March 24 (UPI) — The number of people filing for unemployment insurance for the first time fell 28,000 last week to 187,000, its lowest total since late 1969, the Labor Department reported Thursday, marking the latest evidence of a rebounding economy.
The first-time unemployment filing total was the lowest one-week total of the year and its first time under 200,000 since mid-December.
The new total has fallen from the record high of 6.149 million who filed for unemployment benefits during the start of the COVID-19 pandemic in the United States in early April 2020.
The Labor Department said the total of those applying for jobless benefits for the week ending March 12 was revised up 1,000 to 215,000. The four-week moving average was 211,750, which decreased 11,500 from the previous week.
The overall number of people filing for unemployment insurance for the week ending March 12, was 1.35 million, a drop of 67,000 from the previous week’s revised total. That marked the fewest people filing overall for jobless benefits since Jan. 3, 1970, when 1.332 million filed.
The four-week moving average of the total for everyone filing unemployment benefits was 1,431,500, decreasing 31,000 from the previous week. The average was the lowest total the Labor Department recorded since Feb. 28, 1970, when 1,421,000 filed for jobless benefits nationwide.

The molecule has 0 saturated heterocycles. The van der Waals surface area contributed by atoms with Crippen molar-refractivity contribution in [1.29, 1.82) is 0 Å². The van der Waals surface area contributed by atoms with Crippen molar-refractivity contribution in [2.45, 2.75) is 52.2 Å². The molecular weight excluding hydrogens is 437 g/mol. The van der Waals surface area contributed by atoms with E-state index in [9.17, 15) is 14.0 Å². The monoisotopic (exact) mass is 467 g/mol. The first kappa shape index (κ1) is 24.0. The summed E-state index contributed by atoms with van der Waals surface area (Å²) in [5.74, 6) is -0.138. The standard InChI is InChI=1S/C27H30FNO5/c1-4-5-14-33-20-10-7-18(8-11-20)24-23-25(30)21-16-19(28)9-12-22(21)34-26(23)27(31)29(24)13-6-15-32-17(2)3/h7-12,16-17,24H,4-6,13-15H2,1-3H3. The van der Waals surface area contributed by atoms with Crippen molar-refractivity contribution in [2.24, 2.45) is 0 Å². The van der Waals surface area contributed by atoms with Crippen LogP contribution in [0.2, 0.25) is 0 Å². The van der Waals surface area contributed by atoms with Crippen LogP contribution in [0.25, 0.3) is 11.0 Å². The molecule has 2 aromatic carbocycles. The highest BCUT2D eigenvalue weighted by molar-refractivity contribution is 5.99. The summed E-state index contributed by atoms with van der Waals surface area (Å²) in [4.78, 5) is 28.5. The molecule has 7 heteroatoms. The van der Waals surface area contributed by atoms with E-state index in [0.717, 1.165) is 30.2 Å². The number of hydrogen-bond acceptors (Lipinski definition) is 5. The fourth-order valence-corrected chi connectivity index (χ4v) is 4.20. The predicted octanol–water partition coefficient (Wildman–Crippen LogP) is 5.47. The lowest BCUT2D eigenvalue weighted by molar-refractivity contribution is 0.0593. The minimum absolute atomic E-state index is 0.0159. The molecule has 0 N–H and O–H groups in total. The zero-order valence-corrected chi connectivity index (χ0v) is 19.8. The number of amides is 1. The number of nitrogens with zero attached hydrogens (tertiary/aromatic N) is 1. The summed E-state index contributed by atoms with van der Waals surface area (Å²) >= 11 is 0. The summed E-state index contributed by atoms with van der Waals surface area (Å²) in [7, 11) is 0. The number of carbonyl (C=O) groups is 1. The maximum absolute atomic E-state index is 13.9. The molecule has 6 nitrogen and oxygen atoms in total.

“Americans are getting back to work at a historic pace, with fewer Americans on unemployment insurance today than at any time in the last half century,” President Joe Biden said in a statement Thursday.
“This historic progress is no accident: it’s the result of an economic strategy to grow the economy from the bottom up and middle out, starting with the American Rescue Plan.”
Biden added that the jobless report is another signal that the U.S. economy is in a good position to deal with rising inflation, which has been running at the highest rates in 40 years.
“We will continue the fight to lower costs with every tool at our disposal, from making more here in America and rebuilding our supply chains, to lowering costs that have held back Americans for decades, to promoting competition to ensure markets can operate effectively and consumers are protected,” he added.